In Peter Guralnick’s 1994 book ‘Last Train to Memphis’ (The Rise of Elvis Presley) and his 1999 follow up ‘Careless Love’ (The Unmaking of Elvis Presley) a post mortem rescue mission is attempted on the humanity of one Elvis Aaron Presley. Elvis Presley died a full twelve years before this writer was even born, and so I and many others can only look back on his life with an odd sort of disorientation from an unbridgeable distance of time and culture. Guralnick sets aside (although does not ignore) the countless debates about Elvis as cultural icon, public train wreck, and all the other well known issues surrounding him, to pursue him as he actually was, as a person. From what we can gather, a few facts pop out immediately. He was a great singer first and foremost who had a lifelong passion for music of all kinds. He was a mama’s boy from the start, to the consternation of his father Vernon Presley, and deeply religious, even though he had many failings in that area. But he was also a carefully created and brilliantly marketed image right from the start, and his life swung back and forth between an idyllic American dream and a macabre fairy tale/nightmare.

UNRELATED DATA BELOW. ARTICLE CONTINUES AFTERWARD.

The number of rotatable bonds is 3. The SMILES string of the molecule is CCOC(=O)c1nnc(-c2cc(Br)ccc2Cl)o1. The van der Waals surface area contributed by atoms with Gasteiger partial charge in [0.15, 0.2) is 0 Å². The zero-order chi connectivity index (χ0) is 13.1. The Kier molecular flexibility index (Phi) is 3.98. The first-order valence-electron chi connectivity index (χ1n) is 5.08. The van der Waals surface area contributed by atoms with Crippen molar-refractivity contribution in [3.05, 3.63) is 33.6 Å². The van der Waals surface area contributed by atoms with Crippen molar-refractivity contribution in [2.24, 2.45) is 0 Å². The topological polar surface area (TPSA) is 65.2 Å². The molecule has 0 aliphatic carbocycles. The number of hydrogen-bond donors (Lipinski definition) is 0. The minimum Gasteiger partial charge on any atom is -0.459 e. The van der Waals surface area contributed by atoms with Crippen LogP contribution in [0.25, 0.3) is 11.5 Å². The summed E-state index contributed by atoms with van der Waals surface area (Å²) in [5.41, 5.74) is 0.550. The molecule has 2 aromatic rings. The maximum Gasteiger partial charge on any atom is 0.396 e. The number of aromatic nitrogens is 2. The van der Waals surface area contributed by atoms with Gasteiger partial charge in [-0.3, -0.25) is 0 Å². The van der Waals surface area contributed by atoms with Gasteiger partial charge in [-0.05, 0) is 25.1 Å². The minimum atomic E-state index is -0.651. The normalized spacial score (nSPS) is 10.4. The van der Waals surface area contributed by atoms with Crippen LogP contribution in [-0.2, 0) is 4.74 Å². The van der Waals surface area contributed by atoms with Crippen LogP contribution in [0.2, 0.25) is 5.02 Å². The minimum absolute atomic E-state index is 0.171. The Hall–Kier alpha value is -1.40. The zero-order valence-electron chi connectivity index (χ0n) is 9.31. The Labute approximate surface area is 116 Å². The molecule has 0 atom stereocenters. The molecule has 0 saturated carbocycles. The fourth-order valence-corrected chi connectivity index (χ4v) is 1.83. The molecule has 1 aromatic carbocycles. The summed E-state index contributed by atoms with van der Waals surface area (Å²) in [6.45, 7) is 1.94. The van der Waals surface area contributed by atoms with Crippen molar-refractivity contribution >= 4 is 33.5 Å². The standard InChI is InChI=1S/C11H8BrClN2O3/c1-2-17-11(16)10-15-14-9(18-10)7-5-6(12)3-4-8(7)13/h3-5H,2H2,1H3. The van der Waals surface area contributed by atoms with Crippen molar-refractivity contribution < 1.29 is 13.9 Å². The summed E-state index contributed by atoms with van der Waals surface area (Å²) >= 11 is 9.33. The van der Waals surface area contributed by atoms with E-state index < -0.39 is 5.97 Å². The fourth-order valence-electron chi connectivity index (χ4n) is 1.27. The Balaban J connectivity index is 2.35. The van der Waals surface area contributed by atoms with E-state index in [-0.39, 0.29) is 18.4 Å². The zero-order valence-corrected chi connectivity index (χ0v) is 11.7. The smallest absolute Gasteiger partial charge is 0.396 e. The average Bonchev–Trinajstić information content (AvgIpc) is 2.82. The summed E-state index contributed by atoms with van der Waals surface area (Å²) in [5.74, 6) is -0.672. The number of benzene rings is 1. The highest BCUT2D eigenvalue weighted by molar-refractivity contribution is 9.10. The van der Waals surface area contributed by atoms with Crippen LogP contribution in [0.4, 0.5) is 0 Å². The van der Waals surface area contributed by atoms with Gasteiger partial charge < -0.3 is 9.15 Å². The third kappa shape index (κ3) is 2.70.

From the very beginnings of his success there were people whose job it was to be responsible for maintaining that classic Elvis image and squeezing every dollar (and that was quite a considerable sum, even then) out of it as possible. They’re still doing it in fact. More people visit the deceased Presley’s home of Graceland per year than do George Washington’s Mt.Vernon, Thomas Jefferson’s Monticello, or the White House. Make no mistake about this; Elvis was, from his initial sensational musical success in the fifties all the way to his sad and pathetic end in the late seventies, first and foremost, a product. Guralnick’s great success in this book is chronicling the beginning of that ‘product’ while also giving us a glimpse of the actual person whose life was swallowed up by said product.